Mobile Opinion

The rise of Virtual Reality and opportunity for brands

Emerging technologies are making things exciting in every realm of life; things which were imagined only in fairy tales are becoming a reality today. Mobile made it possible to communicate with anyone we want to from anywhere and anytime, Virtual Reality is opening up possibilities to be anywhere we want to anytime we want to.

In 2015, Lucey Palmer (Founder of Oculus VR) invited the whole world to celebrate Christmas with him virtually. This might be how people connect with each other in the future, where distances become irrelevant.

While for this to happen and for VR to become mainstream, it will still take some years, businesses are exploring VR to create engaging experiences. According to Gartner, for the next 5-10 year, Virtual Reality is going to be one of the technologies that will help businesses create innovative experiences and show promise in delivering a high degree of competitive advantage for organizations.

Virtual Reality is all about creating or recreating a simulated world in its entirety. In the last 3-5 years, Virtual Reality was mostly tied to the gaming experience. But we’re already seeing a mental shift in the business world with true leaders experimenting with different VR environments that have real-life applications. Imagine watching a concert from the comfort of your couch which is being broadcasted live from Carnegie Hall while you’re in San Francisco. Or the ability to actually to visit an apartment you want to rent/buy without ever stepping foot in the building (just “see” it all through your VR headset). – Rohith Bhat, MD, Robosoft Technologies

What is driving the adoption of Virtual Reality?

The rise in consumption of video content:

We know that the most information that humans consume is visual, with the emergence of smartphones and growth in penetration of internet, the visual medium – video has gained a great deal of traction. In fact according to a report, in the next five years, video content will account for almost 75% of the mobile traffic. With the growth in consumption of video content, consumers seek an innovative experience and technologies like VR help in augmenting their experience.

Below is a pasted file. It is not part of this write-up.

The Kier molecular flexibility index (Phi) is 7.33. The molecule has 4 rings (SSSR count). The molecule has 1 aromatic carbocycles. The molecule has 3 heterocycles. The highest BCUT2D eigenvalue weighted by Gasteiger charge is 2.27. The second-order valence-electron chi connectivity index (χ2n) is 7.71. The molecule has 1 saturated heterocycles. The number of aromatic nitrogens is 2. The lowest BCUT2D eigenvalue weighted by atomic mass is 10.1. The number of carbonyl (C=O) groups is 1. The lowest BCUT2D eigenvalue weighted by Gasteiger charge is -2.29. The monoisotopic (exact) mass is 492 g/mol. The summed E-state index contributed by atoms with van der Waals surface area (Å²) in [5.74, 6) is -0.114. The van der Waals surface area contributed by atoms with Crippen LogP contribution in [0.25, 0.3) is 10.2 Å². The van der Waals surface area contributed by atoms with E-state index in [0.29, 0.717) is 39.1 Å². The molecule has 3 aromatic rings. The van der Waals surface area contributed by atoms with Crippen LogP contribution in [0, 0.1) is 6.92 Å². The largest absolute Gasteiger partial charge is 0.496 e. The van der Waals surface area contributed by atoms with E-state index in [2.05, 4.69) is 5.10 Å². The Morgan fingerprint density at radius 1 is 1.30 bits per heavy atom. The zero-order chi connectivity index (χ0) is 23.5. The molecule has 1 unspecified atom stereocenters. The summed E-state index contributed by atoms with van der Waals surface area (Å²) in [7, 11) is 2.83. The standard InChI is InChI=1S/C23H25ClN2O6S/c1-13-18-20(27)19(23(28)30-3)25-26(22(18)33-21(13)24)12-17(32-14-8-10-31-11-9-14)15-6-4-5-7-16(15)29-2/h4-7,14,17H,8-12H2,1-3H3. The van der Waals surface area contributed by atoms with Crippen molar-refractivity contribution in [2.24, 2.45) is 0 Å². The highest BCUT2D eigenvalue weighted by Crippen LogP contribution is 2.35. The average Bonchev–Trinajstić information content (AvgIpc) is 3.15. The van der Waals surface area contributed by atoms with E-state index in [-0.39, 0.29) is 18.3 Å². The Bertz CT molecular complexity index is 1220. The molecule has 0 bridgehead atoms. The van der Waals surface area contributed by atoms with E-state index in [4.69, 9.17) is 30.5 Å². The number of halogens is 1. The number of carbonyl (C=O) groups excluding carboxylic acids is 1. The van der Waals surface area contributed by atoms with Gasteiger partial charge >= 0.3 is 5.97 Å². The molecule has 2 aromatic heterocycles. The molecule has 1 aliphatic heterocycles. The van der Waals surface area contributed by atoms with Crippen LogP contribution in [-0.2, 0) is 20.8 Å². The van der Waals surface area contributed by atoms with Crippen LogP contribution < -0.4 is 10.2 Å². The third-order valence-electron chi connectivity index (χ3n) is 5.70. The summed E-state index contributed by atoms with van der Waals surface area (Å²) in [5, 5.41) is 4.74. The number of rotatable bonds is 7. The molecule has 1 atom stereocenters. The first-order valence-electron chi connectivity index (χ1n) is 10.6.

Further, with entry-level devices like Google Cardboard, which enables people to use their smartphone to connect into virtual environments, VR is slowly becoming more accessible to users.

The deluge of content:

Today’s consumers are flooded with content everywhere but are extremely short of attention and time. According to a study, humans’ attention span is now shorter than that of a goldfish! Businesses are adopting newer technologies to engage with their consumers and are striving to create exciting and innovative experiences with every engagement. Virtual Reality can help them in creating a long-lasting interaction with today’s ever-fickle, the time-poor consumer.

Let us take a look at how brands can make most out of this opportunity that will probably change the course of how businesses communicate with their customers.

Brand Experience

Last year Gartner predicted that in the years to come immersive interfaces, including both augmented and virtual reality, will become the standard customer experience paradigm for scenarios requiring human-to-machine interactions.

Brands have already taken note and have started using VR to create compelling brand messages. According to IDC, about 30 percent of Forbes’ Global 2000 companies are now using or experimenting with VR or Augmented Reality.

Here is a look at how some of the interesting ways in which brands are capitalising on the power of VR to create engaging communication.

  • Last year, Jaguar launched the #FeelWimbledon campaign as a part of their sponsorship in the tournament. With the use of Google Cardboard, they helped users to virtually get a tour of the court with Andy Murray. In June this year extending the campaign, they became the first brand in the history of The Championships, Wimbledon to take Andy Murray’s Wimbledon Trophy on a tour of the UK

  • Recently Mountain Dew launched its VR based campaign, The Professor Presents: #GotHandles. The campaign beat the mobile industry average by 2,100%, achieving 63% video completion rates and 22% post-video click-through rates.

  • This year on Halloween, Coca Cola’s brand Fanta, created a chilling VR experience set in a crashing elevator. The campaign also included a Snapchat component, which provides users exclusive filters via QR Codes found on specially marked bottles of Fanta. According to Rosalind Brown, marketing manager at Coca-Cola GB:

 “We know that experiences are of the utmost value to millennials and so using platforms like VR and Snapchat allows our fans to create relevant and exciting experiences and then share them online.”